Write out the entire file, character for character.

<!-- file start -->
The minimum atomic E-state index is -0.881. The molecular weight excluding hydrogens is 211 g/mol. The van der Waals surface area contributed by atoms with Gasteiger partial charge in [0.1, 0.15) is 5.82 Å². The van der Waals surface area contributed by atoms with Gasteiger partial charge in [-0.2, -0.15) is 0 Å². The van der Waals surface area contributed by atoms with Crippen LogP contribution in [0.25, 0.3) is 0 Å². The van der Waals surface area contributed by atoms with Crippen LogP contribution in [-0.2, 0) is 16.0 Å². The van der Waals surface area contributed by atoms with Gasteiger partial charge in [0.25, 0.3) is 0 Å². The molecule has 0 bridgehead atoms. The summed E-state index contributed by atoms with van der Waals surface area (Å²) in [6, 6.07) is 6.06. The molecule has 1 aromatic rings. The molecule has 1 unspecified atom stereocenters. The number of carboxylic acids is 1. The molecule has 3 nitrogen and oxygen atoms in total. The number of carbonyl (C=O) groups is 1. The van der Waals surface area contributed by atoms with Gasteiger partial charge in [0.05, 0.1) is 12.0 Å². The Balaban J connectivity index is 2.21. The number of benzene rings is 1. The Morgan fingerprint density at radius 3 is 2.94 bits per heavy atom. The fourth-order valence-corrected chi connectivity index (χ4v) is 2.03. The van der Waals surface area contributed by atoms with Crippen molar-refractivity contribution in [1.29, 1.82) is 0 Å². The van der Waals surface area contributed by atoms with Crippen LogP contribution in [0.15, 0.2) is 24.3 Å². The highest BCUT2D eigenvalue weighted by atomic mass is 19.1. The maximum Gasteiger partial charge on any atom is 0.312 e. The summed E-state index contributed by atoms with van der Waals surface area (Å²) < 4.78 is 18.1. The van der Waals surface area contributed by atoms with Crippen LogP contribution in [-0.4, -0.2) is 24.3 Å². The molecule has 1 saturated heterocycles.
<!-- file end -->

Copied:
The minimum atomic E-state index is -0.881. The molecular weight excluding hydrogens is 211 g/mol. The van der Waals surface area contributed by atoms with Gasteiger partial charge in [0.1, 0.15) is 5.82 Å². The van der Waals surface area contributed by atoms with Gasteiger partial charge in [-0.2, -0.15) is 0 Å². The van der Waals surface area contributed by atoms with Crippen LogP contribution in [0.25, 0.3) is 0 Å². The van der Waals surface area contributed by atoms with Crippen LogP contribution in [-0.2, 0) is 16.0 Å². The van der Waals surface area contributed by atoms with Gasteiger partial charge in [0.25, 0.3) is 0 Å². The molecule has 0 bridgehead atoms. The summed E-state index contributed by atoms with van der Waals surface area (Å²) in [6, 6.07) is 6.06. The molecule has 1 aromatic rings. The molecule has 1 unspecified atom stereocenters. The number of carboxylic acids is 1. The molecule has 3 nitrogen and oxygen atoms in total. The number of carbonyl (C=O) groups is 1. The van der Waals surface area contributed by atoms with Gasteiger partial charge in [0.05, 0.1) is 12.0 Å². The Balaban J connectivity index is 2.21. The number of benzene rings is 1. The Morgan fingerprint density at radius 3 is 2.94 bits per heavy atom. The fourth-order valence-corrected chi connectivity index (χ4v) is 2.03. The van der Waals surface area contributed by atoms with Crippen molar-refractivity contribution in [1.29, 1.82) is 0 Å². The van der Waals surface area contributed by atoms with Crippen LogP contribution in [0.15, 0.2) is 24.3 Å². The highest BCUT2D eigenvalue weighted by atomic mass is 19.1. The maximum Gasteiger partial charge on any atom is 0.312 e. The summed E-state index contributed by atoms with van der Waals surface area (Å²) < 4.78 is 18.1. The van der Waals surface area contributed by atoms with Crippen LogP contribution in [-0.4, -0.2) is 24.3 Å². The molecule has 1 saturated heterocycles.